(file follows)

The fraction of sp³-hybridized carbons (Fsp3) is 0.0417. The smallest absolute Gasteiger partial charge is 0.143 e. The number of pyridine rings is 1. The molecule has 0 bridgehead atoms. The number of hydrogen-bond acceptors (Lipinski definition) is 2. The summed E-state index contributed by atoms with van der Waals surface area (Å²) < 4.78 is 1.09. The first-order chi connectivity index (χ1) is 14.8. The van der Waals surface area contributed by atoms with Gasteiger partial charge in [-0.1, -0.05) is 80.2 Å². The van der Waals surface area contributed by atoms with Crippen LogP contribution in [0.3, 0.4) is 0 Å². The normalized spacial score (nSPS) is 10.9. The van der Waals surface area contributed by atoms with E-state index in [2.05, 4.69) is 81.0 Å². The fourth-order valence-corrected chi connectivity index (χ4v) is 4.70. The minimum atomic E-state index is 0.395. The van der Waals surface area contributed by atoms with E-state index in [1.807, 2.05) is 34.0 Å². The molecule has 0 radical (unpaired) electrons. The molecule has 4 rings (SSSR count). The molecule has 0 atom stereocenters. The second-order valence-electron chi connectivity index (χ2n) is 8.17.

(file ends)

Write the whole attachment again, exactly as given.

The fraction of sp³-hybridized carbons (Fsp3) is 0.0417. The smallest absolute Gasteiger partial charge is 0.143 e. The number of pyridine rings is 1. The molecule has 0 bridgehead atoms. The number of hydrogen-bond acceptors (Lipinski definition) is 2. The summed E-state index contributed by atoms with van der Waals surface area (Å²) < 4.78 is 1.09. The first-order chi connectivity index (χ1) is 14.8. The van der Waals surface area contributed by atoms with Gasteiger partial charge in [-0.1, -0.05) is 80.2 Å². The van der Waals surface area contributed by atoms with Crippen LogP contribution in [0.3, 0.4) is 0 Å². The normalized spacial score (nSPS) is 10.9. The van der Waals surface area contributed by atoms with E-state index in [2.05, 4.69) is 81.0 Å². The fourth-order valence-corrected chi connectivity index (χ4v) is 4.70. The minimum atomic E-state index is 0.395. The van der Waals surface area contributed by atoms with E-state index in [1.807, 2.05) is 34.0 Å². The molecule has 0 radical (unpaired) electrons. The molecule has 4 rings (SSSR count). The molecule has 0 atom stereocenters. The second-order valence-electron chi connectivity index (χ2n) is 8.17.